BY MASIS MAYILIAN
The April War was the worst escalation in the Karabakh conflict in terms of its magnitude and casualties since the ceasefire agreement of May 1994. That document as well as the other agreements signed in 1994 and 1995 by the defense ministers of the Nagorno-Karabakh Republic, Armenia and Azerbaijan, were intended to transform the indefinite ceasefire into durable peace.
The newly unleashed aggression by Azerbaijan against Karabakh’s sovereignty confirmed that the priority of the negotiation process under the auspices of the OSCE Minsk Group must be the stabilization of the ceasefire to prevent further military actions. Only after the military option is off the table it will be possible to discuss the political resolution of the Karabakh conflict.
In April, and in subsequent months, a number of Armenian political, public figures and experts redefined their approaches on Artsakh, to better reflect the realities of this conflict. For example, prior to April, a number of Armenian intellectuals considered a compromise deal involving an exchange of some Karabakh territories for peace and security. But the military crimes committed by the Azerbaijani military proved that any such compromise would only increase a threat of war and genocide.
The war once again served as a catalyst for the self-organization of Artsakh, Republic of Armenia and Diaspora. Thousands of people not waiting for mobilization orders went to the border to defend their homeland. Many others individuals, independently and or on behalf of their organizations, extended financial support to the NKR Defense Army and the affected civilians. To coordinate the incoming aid, on April 4, the NKR Government opened a dedicated bank account and devoted staff resources to manage this fund.
When my friends and relatives from the Diaspora asked me how they could help, I sent them the bank account details published by the NKR Ministry of Finance. Some of them were surprised, knowing that in recent years I haven’t worked in a state structure. My position was explained by the fact that in cases of emergency, it is more productive to work through state structures. I truly believe that the means collected to address this pan-Armenian issue – guaranteeing Artsakh’s security – are used for their intended purpose. This trust is also based on the transparency of the work of the operative staff, including the periodical publication of the reports on received and spent funds.
Yet another confirmation of the NKR government’s transparent approach is the special report prepared for political and public figures of Armenia and Artsakh. The effort to strengthen the NKR defense brought together people with different political views. After the meeting with NKR Prime Minister, Deputy Prime Minister, Defense Minister and director of the National Security Service, this group became directly acquainted with the works implemented along the border. We, the members of the group, were impressed with the volume of the works conducted, including new engineering structures, introduction of modern reconnaissance and communications equipment, as well as improved conditions for the soldiers on military duty and their living quarters.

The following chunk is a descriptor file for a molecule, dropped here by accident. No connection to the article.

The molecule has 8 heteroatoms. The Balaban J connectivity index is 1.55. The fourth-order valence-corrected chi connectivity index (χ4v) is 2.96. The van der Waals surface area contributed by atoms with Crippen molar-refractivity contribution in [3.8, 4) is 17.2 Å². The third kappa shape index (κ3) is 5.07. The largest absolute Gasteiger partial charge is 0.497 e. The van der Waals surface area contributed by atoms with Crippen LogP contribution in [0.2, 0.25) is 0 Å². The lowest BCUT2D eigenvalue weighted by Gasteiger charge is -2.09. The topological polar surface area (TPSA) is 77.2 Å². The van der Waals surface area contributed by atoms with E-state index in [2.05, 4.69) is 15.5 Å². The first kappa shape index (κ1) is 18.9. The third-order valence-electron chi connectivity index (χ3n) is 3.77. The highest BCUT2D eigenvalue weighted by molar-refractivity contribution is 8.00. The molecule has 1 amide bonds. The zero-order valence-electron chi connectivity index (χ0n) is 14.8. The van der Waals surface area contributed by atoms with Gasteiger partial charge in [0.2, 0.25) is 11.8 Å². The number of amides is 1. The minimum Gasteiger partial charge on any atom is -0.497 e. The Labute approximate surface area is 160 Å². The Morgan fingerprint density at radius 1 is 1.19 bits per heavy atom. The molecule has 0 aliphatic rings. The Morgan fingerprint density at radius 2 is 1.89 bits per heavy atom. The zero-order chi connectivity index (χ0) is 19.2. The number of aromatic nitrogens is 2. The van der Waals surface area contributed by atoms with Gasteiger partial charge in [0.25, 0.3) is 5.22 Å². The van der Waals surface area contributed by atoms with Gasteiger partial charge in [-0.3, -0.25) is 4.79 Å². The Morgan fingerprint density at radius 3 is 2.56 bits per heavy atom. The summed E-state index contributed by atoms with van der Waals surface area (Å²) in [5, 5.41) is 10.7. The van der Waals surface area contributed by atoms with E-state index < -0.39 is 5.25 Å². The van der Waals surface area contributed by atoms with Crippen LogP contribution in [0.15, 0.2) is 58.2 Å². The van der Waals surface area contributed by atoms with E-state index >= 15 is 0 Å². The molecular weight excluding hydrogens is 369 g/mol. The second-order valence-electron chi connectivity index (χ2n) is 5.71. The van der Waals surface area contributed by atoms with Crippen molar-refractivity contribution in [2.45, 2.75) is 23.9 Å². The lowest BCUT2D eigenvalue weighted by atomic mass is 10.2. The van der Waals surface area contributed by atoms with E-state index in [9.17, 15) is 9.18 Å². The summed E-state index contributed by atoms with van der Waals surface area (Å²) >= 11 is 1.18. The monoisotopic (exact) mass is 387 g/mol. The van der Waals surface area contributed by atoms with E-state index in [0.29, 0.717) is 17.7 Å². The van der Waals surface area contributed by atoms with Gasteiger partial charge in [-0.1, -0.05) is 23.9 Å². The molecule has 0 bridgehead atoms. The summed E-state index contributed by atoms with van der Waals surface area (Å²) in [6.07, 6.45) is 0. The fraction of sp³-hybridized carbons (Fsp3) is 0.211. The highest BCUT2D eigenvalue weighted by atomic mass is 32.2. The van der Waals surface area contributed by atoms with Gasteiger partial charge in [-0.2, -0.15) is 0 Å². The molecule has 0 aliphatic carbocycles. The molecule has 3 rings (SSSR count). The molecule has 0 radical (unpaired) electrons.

The work vigorously continues to be carried out on all fronts. The volume of the projects exceeds the means spent from the special bank account of the Ministry of Finance. This means that Artsakh-based and Armenia-based construction companies and other organizations donated their equipment and other resources for this purpose. I consider it important that the heads of power structures with the support of the NKR political leadership are actively engaged with defense strengthening using not only the traditional means, but also modern technologies including ones locally developed. Some of these technologies can be declassified for use to address civilian needs as well. In other words, a portion of the funds collected for defense needs can contribute to scientific and economic development of NKR as well.
One of our group members Karen Vrtanesyan, who runs the specialized military news site Razm.info, has noted that a modern military system of C4ISR, which stands for Command, Control, Communications, Computers, Intelligence, Surveillance and Reconnaissance, is being established in Artsakh.
The April war has brought about a new situation in the Karabakh conflict and every new situation includes both new challenges and new opportunities. The obvious goal is neutralization of challenges and the maximum use of new opportunities. The ongoing modernization of the Defense Army conducted with civilian oversight will bring our nation’s defense to a qualitatively new level and is a key way to deter the opponent and protect peace in our region. This is an opportunity that we must use for the solution of this urgent national problem and it requires our people’s further support.
It is worth to look at the structure of the sources of donations, which shows passive participation of many Armenian communities. Overall, at the moment of August 15th, the special account has received over $9,682 mln. Around 50% of that amount has been sent from Armenia, over 20% – from Russia, while the USA transfers surprisingly are 2,5% of the whole sum with $244,000 donated by 48 persons. France takes 0,2% with over $19,000 transferred by 26 persons.
As a reminder, the fundraising effort continues and everyone can donate to the special bank account through the following link: http://minfin-nkr.am/?section=payameria/index
Masis Mayilian is the President of Artsakh Public Council for Foreign and Security Policy
Members of the group: Members of the National Assembly of Armenia Nikol Pashinyan, Tevan Poghosyan, Hovhannes Sahakyan, ex-member of NA Anahit Bakhshyan, information security expert Samvel Martirosyan, editor-in-chief of Razm.info Karen Vrtanesyan, human rights defender Artak Kirakosyan and Masis Mayilian.